In 2017 we heard that a startling number of Canadians have had their data leaked or hacked into online. One thing is clear, companies are not doing enough to protect our data. Everyone knows there is an inherent risk of putting our own data online that you may not know is that companies that we deal with on a regular basis “offline” have kept their data online. Even with some level of security, this data does get breached by hackers who have made a business of stealing and selling information.
On September 2, 2017, the Government of Canada published proposed “Breach of Security Safeguards Regulations”. The proposed regulations relate to the provisions in Canada’s Personal Information Protection and Electronic Documents Act (“PIPEDA”), which are not yet in force. During 2018 and beyond, the PIPEDA provisions will require an organization to notify affected individuals, and report to the Office of the Privacy Commissioner of Canada (“OPC”), as soon as feasible, regarding any data breach which poses a “real risk of significant harm” to any individual whose personal information was involved in the breach.
The government drafted those requirements, however, in large and broad terms. They cannot practically come
into force until regulations are in place to prescribe a proper format for breach notifications. The proposed new
rules do just that and bring Canada in line with other regimes around the world in the context of increasing
regulation, including the EU’s General Data Protection Regulation (GDPR) which is set to come into force in May
This coming year we will inevitably see more data breaches of various types and even hear about more of them due to this new legislation. Data security is a growing field as is our understanding as to how to protect against it. Companies can now buy insurance to cover themselves against the fallout of data breaches and are becoming a little more savvy about the digital environment. Just keep in mind any data you keep on the cloud or give to a company, is in extreme cases, accessible to others.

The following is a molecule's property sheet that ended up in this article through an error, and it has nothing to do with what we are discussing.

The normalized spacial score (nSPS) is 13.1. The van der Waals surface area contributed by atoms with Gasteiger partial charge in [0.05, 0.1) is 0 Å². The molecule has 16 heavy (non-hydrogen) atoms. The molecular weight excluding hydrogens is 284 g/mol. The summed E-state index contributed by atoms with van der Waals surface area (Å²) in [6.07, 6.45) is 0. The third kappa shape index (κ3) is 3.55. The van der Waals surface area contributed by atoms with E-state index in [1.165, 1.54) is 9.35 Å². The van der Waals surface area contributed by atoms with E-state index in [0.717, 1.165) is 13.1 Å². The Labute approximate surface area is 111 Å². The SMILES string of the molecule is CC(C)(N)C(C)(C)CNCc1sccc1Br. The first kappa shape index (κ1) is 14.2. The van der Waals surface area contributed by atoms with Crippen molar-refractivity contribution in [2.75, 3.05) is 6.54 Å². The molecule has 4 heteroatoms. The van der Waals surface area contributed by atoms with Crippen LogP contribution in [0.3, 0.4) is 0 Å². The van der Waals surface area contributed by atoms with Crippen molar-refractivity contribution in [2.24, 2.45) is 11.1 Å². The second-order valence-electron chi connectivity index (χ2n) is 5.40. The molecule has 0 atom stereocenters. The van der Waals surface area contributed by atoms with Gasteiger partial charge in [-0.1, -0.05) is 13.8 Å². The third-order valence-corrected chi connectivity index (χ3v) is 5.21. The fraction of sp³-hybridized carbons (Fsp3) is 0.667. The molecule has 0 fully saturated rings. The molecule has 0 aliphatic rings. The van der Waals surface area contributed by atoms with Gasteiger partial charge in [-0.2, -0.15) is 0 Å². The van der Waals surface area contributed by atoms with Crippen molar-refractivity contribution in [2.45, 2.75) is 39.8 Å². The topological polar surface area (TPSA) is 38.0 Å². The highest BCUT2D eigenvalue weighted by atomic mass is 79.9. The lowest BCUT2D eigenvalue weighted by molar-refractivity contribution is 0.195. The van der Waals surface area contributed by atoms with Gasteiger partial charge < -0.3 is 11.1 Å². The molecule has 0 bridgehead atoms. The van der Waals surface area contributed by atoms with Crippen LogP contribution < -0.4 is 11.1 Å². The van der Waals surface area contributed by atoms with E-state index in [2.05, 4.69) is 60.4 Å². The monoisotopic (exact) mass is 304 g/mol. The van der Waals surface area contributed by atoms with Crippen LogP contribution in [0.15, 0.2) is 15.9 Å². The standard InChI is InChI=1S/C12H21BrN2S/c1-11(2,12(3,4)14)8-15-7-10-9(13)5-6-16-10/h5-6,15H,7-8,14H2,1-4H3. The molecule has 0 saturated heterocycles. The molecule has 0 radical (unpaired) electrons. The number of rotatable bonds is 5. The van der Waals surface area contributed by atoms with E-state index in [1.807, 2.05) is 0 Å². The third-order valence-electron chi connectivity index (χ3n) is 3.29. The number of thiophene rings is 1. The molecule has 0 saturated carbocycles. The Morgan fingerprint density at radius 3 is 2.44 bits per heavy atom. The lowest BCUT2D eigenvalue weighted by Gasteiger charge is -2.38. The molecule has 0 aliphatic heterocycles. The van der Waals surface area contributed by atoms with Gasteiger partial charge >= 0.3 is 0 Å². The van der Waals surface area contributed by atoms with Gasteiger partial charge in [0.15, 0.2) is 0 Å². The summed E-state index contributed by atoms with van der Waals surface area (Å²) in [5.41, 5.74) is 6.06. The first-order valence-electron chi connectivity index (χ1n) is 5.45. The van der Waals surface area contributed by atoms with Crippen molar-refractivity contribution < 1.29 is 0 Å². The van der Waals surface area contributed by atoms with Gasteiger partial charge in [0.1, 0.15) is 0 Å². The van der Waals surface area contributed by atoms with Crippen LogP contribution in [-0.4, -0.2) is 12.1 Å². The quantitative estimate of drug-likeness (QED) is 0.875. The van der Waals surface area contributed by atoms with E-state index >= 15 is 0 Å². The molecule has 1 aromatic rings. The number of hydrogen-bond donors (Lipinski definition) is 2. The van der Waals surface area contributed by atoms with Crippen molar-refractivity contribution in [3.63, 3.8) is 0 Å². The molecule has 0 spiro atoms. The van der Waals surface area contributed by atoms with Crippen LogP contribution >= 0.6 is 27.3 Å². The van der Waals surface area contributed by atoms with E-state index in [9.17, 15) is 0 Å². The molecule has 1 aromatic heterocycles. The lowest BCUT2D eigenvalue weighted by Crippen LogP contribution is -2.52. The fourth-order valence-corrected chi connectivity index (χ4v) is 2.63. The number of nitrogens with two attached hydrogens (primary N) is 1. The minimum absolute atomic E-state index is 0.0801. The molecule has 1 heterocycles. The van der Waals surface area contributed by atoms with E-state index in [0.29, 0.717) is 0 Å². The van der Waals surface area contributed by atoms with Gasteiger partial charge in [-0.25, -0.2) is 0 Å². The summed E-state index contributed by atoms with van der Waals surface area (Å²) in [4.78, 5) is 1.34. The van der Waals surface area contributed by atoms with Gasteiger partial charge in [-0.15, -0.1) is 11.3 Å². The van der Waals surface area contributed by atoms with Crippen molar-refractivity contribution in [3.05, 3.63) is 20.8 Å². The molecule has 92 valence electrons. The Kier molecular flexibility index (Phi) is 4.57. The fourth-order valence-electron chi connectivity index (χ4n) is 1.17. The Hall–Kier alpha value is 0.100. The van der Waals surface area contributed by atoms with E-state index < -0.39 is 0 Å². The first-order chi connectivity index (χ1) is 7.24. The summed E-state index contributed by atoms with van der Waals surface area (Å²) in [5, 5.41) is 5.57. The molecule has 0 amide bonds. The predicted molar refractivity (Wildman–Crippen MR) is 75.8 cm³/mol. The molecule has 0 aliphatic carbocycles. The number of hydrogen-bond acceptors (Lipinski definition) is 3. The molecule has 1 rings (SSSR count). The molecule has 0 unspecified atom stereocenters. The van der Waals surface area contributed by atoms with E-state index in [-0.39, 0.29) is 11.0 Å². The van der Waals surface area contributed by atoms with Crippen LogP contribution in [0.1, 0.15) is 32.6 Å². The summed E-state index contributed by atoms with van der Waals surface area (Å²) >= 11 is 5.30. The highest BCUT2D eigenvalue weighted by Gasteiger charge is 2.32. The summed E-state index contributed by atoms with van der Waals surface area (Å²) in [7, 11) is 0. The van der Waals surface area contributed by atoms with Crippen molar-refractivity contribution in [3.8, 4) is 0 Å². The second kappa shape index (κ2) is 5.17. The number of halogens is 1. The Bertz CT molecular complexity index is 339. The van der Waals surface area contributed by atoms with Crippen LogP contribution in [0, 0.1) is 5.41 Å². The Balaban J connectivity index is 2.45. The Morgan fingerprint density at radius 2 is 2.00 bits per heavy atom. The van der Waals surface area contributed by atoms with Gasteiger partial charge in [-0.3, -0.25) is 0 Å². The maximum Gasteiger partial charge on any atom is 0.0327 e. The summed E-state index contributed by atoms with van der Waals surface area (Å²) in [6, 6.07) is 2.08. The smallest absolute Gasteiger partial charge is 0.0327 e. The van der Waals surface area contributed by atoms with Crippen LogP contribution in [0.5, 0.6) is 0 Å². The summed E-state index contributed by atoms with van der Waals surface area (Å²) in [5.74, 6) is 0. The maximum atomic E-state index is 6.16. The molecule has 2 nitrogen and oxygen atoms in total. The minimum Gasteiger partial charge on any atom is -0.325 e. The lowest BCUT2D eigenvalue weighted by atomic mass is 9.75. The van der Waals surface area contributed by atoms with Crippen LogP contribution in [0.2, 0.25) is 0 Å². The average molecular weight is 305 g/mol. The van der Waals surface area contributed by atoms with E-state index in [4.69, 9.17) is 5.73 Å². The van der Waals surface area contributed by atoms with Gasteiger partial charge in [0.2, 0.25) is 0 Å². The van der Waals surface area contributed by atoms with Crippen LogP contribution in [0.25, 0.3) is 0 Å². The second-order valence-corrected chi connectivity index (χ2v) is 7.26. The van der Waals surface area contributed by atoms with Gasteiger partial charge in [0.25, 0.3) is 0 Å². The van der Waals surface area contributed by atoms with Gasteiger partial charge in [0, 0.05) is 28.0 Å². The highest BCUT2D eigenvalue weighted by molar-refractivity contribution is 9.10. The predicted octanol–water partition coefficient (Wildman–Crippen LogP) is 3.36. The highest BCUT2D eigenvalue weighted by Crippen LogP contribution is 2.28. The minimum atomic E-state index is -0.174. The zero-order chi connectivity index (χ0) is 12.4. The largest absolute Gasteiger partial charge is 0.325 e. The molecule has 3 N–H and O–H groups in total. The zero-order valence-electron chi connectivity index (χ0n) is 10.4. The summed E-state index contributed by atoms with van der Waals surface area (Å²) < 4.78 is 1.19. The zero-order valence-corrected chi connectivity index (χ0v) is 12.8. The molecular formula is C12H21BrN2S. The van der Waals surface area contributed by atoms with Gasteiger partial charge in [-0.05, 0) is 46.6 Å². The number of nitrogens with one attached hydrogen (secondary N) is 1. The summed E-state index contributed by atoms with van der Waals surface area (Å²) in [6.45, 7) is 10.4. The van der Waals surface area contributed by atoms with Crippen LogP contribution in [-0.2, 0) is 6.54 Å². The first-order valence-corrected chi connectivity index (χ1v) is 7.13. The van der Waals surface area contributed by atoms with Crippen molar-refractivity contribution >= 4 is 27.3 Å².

The way we interact with technology has changed dramatically in recent years, and is still changing! Thanks to smartphones and tablets, we can carry out a whole range of tasks while out and about by simply by touching a screen. Mobile web usage has increased to the point where, in 2017, it overtook web usage by desktop computers. Google has also confirmed that searches on mobile devices using the search engine outstrip those made from desktop computers and workstations.
We’re also treating out devices like old friends, talking to our devices, using voice searches via Siri and other similar voice recognition systems. Estimates suggest that, by 2020, 50 percent of all searches will be voice searches, and around 30 percent will involve no screen whatsoever. In 2017, Apple released it’s newest Apple watch, which is able to place and receive calls without needing a separate phone unit, finally realizing many 80’s kids dreams of being Dick Tracy. As a result, all kinds of businesses are gradually integrating their products with the likes of Siri, Alexa, and Google Assistant. For example, Alexa is being integrated into BMWs from 2018.